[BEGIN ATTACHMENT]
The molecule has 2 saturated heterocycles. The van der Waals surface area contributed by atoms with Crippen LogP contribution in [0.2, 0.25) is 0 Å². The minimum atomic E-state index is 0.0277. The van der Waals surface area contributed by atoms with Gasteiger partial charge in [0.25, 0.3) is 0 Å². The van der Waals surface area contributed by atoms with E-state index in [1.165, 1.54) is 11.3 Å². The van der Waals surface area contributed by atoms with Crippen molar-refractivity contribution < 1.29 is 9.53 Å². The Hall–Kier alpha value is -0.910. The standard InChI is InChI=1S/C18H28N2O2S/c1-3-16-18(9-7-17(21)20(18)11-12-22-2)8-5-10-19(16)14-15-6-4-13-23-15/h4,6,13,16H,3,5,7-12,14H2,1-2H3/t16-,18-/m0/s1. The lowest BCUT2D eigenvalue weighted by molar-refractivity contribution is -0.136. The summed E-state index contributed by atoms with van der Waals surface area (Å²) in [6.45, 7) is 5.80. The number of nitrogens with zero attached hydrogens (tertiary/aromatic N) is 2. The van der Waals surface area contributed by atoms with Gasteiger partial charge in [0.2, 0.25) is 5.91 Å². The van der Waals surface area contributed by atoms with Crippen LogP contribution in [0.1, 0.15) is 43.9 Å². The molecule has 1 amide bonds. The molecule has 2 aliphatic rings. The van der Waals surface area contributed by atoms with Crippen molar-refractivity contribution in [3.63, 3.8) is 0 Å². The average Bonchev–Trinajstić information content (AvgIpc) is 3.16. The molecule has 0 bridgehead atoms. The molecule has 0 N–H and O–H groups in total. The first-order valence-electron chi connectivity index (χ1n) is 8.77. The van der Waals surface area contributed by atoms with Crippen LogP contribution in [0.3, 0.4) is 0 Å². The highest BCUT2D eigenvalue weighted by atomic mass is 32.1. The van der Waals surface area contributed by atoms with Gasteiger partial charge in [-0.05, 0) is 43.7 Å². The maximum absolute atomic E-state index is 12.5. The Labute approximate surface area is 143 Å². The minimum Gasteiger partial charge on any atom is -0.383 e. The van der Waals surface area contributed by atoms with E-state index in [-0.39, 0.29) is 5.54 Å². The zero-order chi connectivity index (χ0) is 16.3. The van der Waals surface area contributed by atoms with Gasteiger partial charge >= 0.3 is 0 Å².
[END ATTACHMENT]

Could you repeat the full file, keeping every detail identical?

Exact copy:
The molecule has 2 saturated heterocycles. The van der Waals surface area contributed by atoms with Crippen LogP contribution in [0.2, 0.25) is 0 Å². The minimum atomic E-state index is 0.0277. The van der Waals surface area contributed by atoms with Gasteiger partial charge in [0.25, 0.3) is 0 Å². The van der Waals surface area contributed by atoms with E-state index in [1.165, 1.54) is 11.3 Å². The van der Waals surface area contributed by atoms with Crippen molar-refractivity contribution < 1.29 is 9.53 Å². The Hall–Kier alpha value is -0.910. The standard InChI is InChI=1S/C18H28N2O2S/c1-3-16-18(9-7-17(21)20(18)11-12-22-2)8-5-10-19(16)14-15-6-4-13-23-15/h4,6,13,16H,3,5,7-12,14H2,1-2H3/t16-,18-/m0/s1. The lowest BCUT2D eigenvalue weighted by molar-refractivity contribution is -0.136. The summed E-state index contributed by atoms with van der Waals surface area (Å²) in [6.45, 7) is 5.80. The number of nitrogens with zero attached hydrogens (tertiary/aromatic N) is 2. The van der Waals surface area contributed by atoms with Gasteiger partial charge in [0.2, 0.25) is 5.91 Å². The van der Waals surface area contributed by atoms with Crippen LogP contribution in [0.1, 0.15) is 43.9 Å². The molecule has 1 amide bonds. The molecule has 2 aliphatic rings. The van der Waals surface area contributed by atoms with Crippen molar-refractivity contribution in [3.63, 3.8) is 0 Å². The average Bonchev–Trinajstić information content (AvgIpc) is 3.16. The molecule has 0 bridgehead atoms. The molecule has 0 N–H and O–H groups in total. The first-order valence-electron chi connectivity index (χ1n) is 8.77. The van der Waals surface area contributed by atoms with Crippen LogP contribution in [0.3, 0.4) is 0 Å². The highest BCUT2D eigenvalue weighted by atomic mass is 32.1. The van der Waals surface area contributed by atoms with Gasteiger partial charge in [-0.05, 0) is 43.7 Å². The maximum absolute atomic E-state index is 12.5. The Labute approximate surface area is 143 Å². The minimum Gasteiger partial charge on any atom is -0.383 e. The van der Waals surface area contributed by atoms with E-state index in [-0.39, 0.29) is 5.54 Å². The zero-order chi connectivity index (χ0) is 16.3. The van der Waals surface area contributed by atoms with Gasteiger partial charge >= 0.3 is 0 Å².